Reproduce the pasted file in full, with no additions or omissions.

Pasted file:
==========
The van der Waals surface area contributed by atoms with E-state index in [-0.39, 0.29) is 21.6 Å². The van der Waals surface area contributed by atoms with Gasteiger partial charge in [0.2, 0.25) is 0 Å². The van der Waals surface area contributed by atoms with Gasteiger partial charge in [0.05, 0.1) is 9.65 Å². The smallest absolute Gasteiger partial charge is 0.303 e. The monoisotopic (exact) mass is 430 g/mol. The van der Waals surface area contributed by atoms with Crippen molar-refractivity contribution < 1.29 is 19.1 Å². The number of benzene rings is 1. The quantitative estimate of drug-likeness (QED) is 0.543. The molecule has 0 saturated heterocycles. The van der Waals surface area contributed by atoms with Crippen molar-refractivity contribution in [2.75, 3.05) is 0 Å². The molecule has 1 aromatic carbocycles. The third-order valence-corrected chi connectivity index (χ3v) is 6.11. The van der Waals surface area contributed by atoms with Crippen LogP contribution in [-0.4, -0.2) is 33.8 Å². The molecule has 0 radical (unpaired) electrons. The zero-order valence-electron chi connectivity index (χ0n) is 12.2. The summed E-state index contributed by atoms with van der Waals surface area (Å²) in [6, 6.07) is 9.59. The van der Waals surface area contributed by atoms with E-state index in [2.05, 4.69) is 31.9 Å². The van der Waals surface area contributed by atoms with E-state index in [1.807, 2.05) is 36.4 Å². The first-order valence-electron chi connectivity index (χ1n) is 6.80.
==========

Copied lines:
The van der Waals surface area contributed by atoms with E-state index in [-0.39, 0.29) is 21.6 Å². The van der Waals surface area contributed by atoms with Gasteiger partial charge in [0.2, 0.25) is 0 Å². The van der Waals surface area contributed by atoms with Gasteiger partial charge in [0.05, 0.1) is 9.65 Å². The smallest absolute Gasteiger partial charge is 0.303 e. The monoisotopic (exact) mass is 430 g/mol. The van der Waals surface area contributed by atoms with Crippen molar-refractivity contribution < 1.29 is 19.1 Å². The number of benzene rings is 1. The quantitative estimate of drug-likeness (QED) is 0.543. The molecule has 0 saturated heterocycles. The van der Waals surface area contributed by atoms with Crippen molar-refractivity contribution in [2.75, 3.05) is 0 Å². The molecule has 1 aromatic carbocycles. The third-order valence-corrected chi connectivity index (χ3v) is 6.11. The van der Waals surface area contributed by atoms with Crippen LogP contribution in [-0.4, -0.2) is 33.8 Å². The molecule has 0 radical (unpaired) electrons. The zero-order valence-electron chi connectivity index (χ0n) is 12.2. The summed E-state index contributed by atoms with van der Waals surface area (Å²) in [6, 6.07) is 9.59. The van der Waals surface area contributed by atoms with E-state index in [2.05, 4.69) is 31.9 Å². The van der Waals surface area contributed by atoms with E-state index in [1.807, 2.05) is 36.4 Å². The first-order valence-electron chi connectivity index (χ1n) is 6.80.